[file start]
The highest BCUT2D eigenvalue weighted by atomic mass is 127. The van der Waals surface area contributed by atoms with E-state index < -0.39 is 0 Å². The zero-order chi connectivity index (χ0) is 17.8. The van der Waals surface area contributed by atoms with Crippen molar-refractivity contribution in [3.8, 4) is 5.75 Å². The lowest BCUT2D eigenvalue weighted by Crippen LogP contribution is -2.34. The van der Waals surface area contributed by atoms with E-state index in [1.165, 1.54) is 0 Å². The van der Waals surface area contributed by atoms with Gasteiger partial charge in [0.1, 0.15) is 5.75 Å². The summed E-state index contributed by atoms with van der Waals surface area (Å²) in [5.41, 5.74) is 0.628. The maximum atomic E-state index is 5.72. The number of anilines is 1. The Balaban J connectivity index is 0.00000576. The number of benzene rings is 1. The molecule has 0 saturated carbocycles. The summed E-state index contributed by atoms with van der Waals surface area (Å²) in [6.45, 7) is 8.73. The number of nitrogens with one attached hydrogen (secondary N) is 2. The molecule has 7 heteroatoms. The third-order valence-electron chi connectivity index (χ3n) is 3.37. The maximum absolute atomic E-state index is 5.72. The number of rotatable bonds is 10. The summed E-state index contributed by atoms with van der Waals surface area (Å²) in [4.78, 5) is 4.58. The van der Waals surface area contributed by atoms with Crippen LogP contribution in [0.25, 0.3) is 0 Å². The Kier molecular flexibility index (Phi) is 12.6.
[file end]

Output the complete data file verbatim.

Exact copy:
The highest BCUT2D eigenvalue weighted by atomic mass is 127. The van der Waals surface area contributed by atoms with E-state index < -0.39 is 0 Å². The zero-order chi connectivity index (χ0) is 17.8. The van der Waals surface area contributed by atoms with Crippen molar-refractivity contribution in [3.8, 4) is 5.75 Å². The lowest BCUT2D eigenvalue weighted by Crippen LogP contribution is -2.34. The van der Waals surface area contributed by atoms with E-state index in [1.165, 1.54) is 0 Å². The van der Waals surface area contributed by atoms with Gasteiger partial charge in [0.1, 0.15) is 5.75 Å². The summed E-state index contributed by atoms with van der Waals surface area (Å²) in [5.41, 5.74) is 0.628. The maximum atomic E-state index is 5.72. The number of anilines is 1. The Balaban J connectivity index is 0.00000576. The number of benzene rings is 1. The molecule has 0 saturated carbocycles. The summed E-state index contributed by atoms with van der Waals surface area (Å²) in [6.45, 7) is 8.73. The number of nitrogens with one attached hydrogen (secondary N) is 2. The molecule has 7 heteroatoms. The third-order valence-electron chi connectivity index (χ3n) is 3.37. The maximum absolute atomic E-state index is 5.72. The number of rotatable bonds is 10. The summed E-state index contributed by atoms with van der Waals surface area (Å²) in [4.78, 5) is 4.58. The van der Waals surface area contributed by atoms with Crippen LogP contribution in [0.25, 0.3) is 0 Å². The Kier molecular flexibility index (Phi) is 12.6.